When the world gets closer.

We help you see farther.

Sign up to our expressly international daily newsletter.

XINHUA (China), CHINA DAILY (China), BBC NEWS (UK)

LONDON - Eight women badminton players from Korea, China, and Indonesia were disqualified from the London Olympics for unsporting conduct on Wednesday.

Chinese double players Yu Yang and Wang Xiaoli are accused by the Badminton World Federation of deliberately losing a game on Tuesday to get easier rivals in the playoffs. The other disqualified players are Jung Kyun-Eun, Kim Ha-Na, Ha Jung-Eun and Kim Min-Jung, all of South Korea, and Meiliana Jauhari and Greysia Polii from Indonesia, writes Chinese news agency Xinhua.

"We applaud the federation for having taken swift and decisive action," said IOC communications manager Emmanuelle Moreau. "Such behavior is not compatible with the Olympic values."

Chinese player Yu Yang said after the recent match: "We've already qualified, so why would we waste energy? It's not necessary to go out hard again when the knockout rounds are tomorrow," Xinhua reports.

The Chinese Olympic Federation announced that it had opened an investigation in the matter, reports China Daily.

"The Chinese Olympic Committee is devoted to promote the Olympic spirit, carries forward the sports spirit of equity and justice, and opposes any kind of behaviors to violate the sporting spirit and morality," the spokesman said. He also added that further actions would be taken according to the results of the investigation, reports China Daily.

Here's another perspective on the matter, courtesy of Twitter:

You've reached your monthly limit of free articles.
To read the full article, please subscribe.
Get unlimited access. Support Worldcrunch's unique mission:
  • Exclusive coverage from the world's top sources, in English for the first time.
  • Stories from the best international journalists.
  • Insights from the widest range of perspectives, languages and countries
Already a subscriber? Log in

When the world gets closer, we help you see farther

Sign up to our expressly international daily newsletter!
FOCUS: Russia-Ukraine War

Missiles And Euphoria: The Folly Of War On Full Display In Kharkiv

As Ukraine's counter-offensive gathers steam, the city of Kharkiv is targeted by Putin's forces. Here's a view from up close, during heavy shelling that has sparked power and water outrages, even as the liberation of territory sets off scenes of joy and elation.

Russian shelling destroyed a residential building in Kharkiv in early September 2022.

Ivanna Skyba-Yakubova

KHARKIV — For several years, a woman has been sitting on the corner of my street selling flowers almost every day. On Sep. 9, our neighborhood was shelled for the first time – and have no doubt that an hour and a half after the missile hit our street, she was sitting right there in her usual place. People were cleaning up broken glass and cutting tree branches 50 meters from her. Some came to buy flowers.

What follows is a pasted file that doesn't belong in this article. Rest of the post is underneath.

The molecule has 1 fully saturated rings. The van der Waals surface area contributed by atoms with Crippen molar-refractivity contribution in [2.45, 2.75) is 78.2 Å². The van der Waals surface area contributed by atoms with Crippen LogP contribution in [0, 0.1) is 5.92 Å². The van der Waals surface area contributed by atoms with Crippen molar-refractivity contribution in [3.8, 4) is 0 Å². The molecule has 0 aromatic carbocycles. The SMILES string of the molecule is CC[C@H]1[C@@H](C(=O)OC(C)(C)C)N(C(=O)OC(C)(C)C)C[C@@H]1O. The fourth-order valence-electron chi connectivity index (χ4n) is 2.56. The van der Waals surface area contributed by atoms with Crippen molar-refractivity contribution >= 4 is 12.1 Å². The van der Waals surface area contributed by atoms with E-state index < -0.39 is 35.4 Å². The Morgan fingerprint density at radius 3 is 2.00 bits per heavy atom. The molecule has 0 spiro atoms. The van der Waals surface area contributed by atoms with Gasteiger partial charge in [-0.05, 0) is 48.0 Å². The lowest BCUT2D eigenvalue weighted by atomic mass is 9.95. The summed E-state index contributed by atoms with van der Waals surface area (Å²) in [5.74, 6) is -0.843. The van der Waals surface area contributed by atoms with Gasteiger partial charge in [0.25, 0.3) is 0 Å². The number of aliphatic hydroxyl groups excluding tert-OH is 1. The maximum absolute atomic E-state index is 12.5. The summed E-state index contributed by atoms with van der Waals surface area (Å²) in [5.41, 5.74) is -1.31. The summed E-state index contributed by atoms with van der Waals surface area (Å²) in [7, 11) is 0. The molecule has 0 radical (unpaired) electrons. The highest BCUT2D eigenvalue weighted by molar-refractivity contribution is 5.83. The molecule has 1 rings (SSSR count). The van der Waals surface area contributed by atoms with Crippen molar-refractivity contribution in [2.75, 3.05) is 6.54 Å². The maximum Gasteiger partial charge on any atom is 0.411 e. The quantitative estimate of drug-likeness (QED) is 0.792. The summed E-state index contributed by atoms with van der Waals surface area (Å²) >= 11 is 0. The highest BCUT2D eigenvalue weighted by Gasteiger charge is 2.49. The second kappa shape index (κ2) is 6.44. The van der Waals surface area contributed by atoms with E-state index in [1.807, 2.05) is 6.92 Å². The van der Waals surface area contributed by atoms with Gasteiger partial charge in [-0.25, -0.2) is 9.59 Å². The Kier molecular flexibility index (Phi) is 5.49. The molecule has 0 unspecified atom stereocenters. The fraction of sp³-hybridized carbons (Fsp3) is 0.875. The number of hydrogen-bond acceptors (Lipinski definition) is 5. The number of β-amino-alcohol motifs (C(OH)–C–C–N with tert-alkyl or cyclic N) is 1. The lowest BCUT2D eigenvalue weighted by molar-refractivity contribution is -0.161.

In some way, this is all you need to know about life right now in Kharkiv.

Stay up-to-date with the latest on the Russia-Ukraine war, with our exclusive international coverage.

Sign up to our free daily newsletter.

We are hostages of geography: the time it takes for the missile to reach Kharkiv from Belgorod, Russia, as air defense officers tell us, is 43 seconds. None of our existing defense systems are able to prevent their arrival in our neighborhood.

Keep reading...Show less

When the world gets closer, we help you see farther

Sign up to our expressly international daily newsletter!
You've reached your monthly limit of free articles.
To read the full article, please subscribe.
Get unlimited access. Support Worldcrunch's unique mission:
  • Exclusive coverage from the world's top sources, in English for the first time.
  • Stories from the best international journalists.
  • Insights from the widest range of perspectives, languages and countries
Already a subscriber? Log in
Writing contest - My pandemic story
THE LATEST
FOCUS
TRENDING TOPICS

Central to the tragic absurdity of this war is the question of language. Vladimir Putin has repeated that protecting ethnic Russians and the Russian-speaking populations of Ukraine was a driving motivation for his invasion.

Yet one month on, a quick look at the map shows that many of the worst-hit cities are those where Russian is the predominant language: Kharkiv, Odesa, Kherson.

Watch VideoShow less
MOST READ